Efforts to create a shared member database between the American Institute of CPAs and state CPA societies will be shelved indefinitely, after beta sites grappled for nearly two years with a flawed version of the platform.
In a July 6 memo to state society chief executives, J. Clarke Price, chairman of Shared Services LLC, said that the involved parties had underestimated the complexity of integrating Oracle's large-scale software platform with the computer membership systems of about 50 different partners. Price, who is also the chief executive and president of the Ohio Society of CPAs, has been running a beta site since August 2003 that continued to cause a number of problems in the society's day-to-day operations.
Jointly owned by the AICPA and the State Society Network Inc. (a nonprofit comprising CPA societies in the 50 states, Washington D.C. and Puerto Rico), SSLLC was formed in 2000 with the goal of allowing CPA members to access membership updates and discount offers though the AICPA's for-profit Web portal, CPA2Biz.com. While an exact business model was never publicly mapped out, societies would have received a fee for each member's info that was contributed to the system and, eventually, a percentage of profits made from marketing deals.
When the plan was first announced, some state society heads expressed concern about the equity percentages of the deal, as well as what a one-stop portal could mean to the individual identities of the state societies and whether CPA members would be deluged by marketers.
Both the New York and Vermont societies refused to sign a continuance contract for the project in the spring of 2002.
Price said that the decision to shelve the platform finally came down to timeline concerns, not money. The AICPA had allocated about $10.2 million to underwrite the entire system's development, but Price said that the latest estimates were that it would take another six to 12 months for the internal piece of the platform to work the way that the societies needed. From there, even the most basic Web-enablement would take another four to six months.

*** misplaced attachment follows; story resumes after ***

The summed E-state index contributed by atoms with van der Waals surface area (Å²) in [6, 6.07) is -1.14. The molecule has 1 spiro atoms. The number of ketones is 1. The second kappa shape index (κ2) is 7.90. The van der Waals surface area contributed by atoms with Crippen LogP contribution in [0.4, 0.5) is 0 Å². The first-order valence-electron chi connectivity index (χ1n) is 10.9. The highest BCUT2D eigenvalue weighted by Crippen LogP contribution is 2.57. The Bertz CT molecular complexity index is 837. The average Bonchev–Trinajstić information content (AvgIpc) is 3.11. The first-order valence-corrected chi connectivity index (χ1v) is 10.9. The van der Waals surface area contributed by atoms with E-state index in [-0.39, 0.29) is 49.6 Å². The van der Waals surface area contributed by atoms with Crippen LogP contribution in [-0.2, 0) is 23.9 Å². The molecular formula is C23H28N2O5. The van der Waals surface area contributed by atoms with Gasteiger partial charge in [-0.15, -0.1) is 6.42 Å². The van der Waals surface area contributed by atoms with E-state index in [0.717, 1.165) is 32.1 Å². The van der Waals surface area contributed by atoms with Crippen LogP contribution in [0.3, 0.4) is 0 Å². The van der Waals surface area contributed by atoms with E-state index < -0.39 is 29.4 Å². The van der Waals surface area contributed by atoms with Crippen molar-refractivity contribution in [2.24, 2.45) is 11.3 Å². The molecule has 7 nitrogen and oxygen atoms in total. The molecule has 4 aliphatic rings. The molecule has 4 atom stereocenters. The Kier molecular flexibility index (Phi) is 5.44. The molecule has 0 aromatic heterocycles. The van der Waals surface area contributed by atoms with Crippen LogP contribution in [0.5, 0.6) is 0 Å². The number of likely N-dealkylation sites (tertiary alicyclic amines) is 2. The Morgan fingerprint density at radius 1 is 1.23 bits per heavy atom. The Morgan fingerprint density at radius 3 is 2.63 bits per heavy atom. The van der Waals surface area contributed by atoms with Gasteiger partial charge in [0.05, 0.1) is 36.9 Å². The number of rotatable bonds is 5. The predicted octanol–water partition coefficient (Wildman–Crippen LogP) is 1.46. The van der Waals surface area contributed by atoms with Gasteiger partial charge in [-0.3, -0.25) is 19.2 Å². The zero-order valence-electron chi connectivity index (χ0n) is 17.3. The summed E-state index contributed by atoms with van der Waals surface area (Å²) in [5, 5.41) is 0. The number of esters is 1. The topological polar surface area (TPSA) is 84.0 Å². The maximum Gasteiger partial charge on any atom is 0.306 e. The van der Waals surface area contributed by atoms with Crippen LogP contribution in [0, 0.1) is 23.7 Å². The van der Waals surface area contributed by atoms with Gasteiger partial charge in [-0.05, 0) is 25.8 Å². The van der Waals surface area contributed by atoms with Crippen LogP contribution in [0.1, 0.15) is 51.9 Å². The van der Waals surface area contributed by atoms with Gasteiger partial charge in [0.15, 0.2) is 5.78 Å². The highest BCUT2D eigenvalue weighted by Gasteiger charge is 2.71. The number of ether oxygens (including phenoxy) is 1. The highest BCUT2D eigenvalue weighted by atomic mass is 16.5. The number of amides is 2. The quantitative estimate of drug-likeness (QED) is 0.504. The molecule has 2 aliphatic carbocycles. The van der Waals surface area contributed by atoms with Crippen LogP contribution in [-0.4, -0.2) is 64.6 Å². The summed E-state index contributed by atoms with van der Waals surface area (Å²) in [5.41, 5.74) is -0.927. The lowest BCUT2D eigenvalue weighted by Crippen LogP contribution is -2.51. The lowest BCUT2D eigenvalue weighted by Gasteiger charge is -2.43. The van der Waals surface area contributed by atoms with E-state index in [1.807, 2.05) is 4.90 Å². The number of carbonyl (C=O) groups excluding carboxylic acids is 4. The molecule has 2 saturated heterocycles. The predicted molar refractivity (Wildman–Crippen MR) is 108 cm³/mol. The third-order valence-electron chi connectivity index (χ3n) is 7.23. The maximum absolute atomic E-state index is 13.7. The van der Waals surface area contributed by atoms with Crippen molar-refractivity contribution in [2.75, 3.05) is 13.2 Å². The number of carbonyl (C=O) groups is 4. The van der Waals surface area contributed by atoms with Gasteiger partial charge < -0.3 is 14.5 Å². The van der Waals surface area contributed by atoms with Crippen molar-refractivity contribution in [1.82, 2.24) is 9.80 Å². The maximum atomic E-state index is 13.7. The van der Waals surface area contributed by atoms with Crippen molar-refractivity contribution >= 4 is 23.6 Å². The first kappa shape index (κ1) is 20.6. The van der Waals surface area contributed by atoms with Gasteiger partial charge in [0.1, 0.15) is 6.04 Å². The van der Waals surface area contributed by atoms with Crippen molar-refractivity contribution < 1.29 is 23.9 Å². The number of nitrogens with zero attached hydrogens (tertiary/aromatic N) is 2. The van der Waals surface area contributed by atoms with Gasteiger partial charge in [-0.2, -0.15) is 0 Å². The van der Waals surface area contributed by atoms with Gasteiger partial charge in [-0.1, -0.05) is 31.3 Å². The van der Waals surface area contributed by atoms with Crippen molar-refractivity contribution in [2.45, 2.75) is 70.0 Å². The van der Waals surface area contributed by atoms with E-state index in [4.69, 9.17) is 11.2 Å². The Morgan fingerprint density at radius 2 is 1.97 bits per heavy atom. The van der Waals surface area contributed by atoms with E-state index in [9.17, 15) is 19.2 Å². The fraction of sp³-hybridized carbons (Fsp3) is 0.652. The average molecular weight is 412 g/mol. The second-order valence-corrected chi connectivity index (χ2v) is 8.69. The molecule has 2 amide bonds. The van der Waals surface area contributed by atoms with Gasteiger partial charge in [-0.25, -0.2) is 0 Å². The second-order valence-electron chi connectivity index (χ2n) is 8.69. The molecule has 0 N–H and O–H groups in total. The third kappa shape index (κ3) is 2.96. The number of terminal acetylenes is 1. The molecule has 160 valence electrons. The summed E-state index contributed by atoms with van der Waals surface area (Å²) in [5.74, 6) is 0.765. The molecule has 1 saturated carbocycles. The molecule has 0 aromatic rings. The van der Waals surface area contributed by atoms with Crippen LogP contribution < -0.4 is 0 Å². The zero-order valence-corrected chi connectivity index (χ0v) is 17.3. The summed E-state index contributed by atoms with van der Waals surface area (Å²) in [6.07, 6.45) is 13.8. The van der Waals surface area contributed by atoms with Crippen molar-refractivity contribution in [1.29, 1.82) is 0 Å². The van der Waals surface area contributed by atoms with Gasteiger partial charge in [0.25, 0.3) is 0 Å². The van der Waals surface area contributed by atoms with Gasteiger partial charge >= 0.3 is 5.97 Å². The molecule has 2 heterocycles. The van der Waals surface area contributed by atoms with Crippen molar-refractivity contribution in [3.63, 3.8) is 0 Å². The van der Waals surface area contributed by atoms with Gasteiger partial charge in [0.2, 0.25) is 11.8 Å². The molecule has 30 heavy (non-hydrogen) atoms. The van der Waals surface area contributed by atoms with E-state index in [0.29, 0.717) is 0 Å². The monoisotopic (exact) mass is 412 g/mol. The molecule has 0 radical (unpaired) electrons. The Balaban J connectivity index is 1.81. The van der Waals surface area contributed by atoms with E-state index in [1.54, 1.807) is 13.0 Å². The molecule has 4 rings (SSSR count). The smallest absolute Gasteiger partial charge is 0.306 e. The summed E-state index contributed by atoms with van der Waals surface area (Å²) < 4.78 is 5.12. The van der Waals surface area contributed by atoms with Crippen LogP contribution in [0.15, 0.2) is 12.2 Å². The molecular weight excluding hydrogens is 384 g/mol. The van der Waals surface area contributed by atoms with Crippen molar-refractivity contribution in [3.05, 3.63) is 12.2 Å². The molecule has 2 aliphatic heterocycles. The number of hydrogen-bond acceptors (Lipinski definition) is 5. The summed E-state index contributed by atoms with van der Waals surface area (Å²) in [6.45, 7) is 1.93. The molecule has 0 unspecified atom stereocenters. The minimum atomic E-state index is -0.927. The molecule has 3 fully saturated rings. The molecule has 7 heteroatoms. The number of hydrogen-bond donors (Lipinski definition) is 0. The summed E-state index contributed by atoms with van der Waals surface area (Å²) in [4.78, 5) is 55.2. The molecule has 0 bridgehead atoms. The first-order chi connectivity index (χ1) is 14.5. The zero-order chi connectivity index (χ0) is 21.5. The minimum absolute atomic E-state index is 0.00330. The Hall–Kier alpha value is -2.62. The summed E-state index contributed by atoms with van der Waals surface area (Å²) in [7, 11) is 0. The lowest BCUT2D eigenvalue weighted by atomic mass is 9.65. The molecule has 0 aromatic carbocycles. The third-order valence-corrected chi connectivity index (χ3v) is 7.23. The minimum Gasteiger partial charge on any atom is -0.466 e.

Tony Pugliese, senior vice president of finance and administration for the AICPA, said that the Oracle platform is working for the larger national organization, which doesn't rely as heavily on real-time data. Although Pugliese said that there are a number of areas still being worked on, the AICPA chose a number of priority areas to focus on when its own beta version went live in December 2003, starting with the association's dues system, and other revenue-generating and member-facing areas.
"We went into this with the understanding this was an investment we needed to make, regardless of the states' involvement," said Pugliese, noting that some of the associations' technology dated back to the 1980s. "Another year will go by and we'll be in a better place. It's an exponential process. Each year we're improving by more than double."
Price said that, in hindsight, one of the things that he would have insisted on was that the shared database remove much of its capabilities for "terminal uniqueness." He said that if state societies standardized everything from terminology for new members and registration timelines on up, a working platform might have been more easily realized.
"I think if we had been more forceful in giving up that ability to keep so much unique to a society, we could really have let a truly best-of-breed product unfold," Price said. "We'd have been able to know a lot more about the member and what information we should be pushing to that member."
Aid will be given to the handful of states using the customer relations management or enterprise resource planning components of the partnership platform to transition off of the software, as well as to the Florida Institute of CPAs, which was also running a beta site. Full refunds will be made to all states that contributed either a reservation or implementation fee deposit and did not receive any services. More than half of the country's societies use Custom Data Systems' Association Management 4, including Ohio, which retained its AM4 license throughout the failed development process.
Pugliese said that the AICPA respected the societies' decision to pull out as the platform experiences growing pains. "We're okay with their decision," he said. "We have a good relationship with the states, and appreciate the support that they've given us throughout the development. We've shaken hands and said we can hopefully make it work later."
Along with the AICPA, Price hasn't ruled out revisiting the project in the future.
"We'd absolutely try again," Price said. "You can't put a price tag on what I've learned about my organization and the people we've had working on this project. As an organization, we want to be an early adopter, and this is an issue where we want to be out in front."
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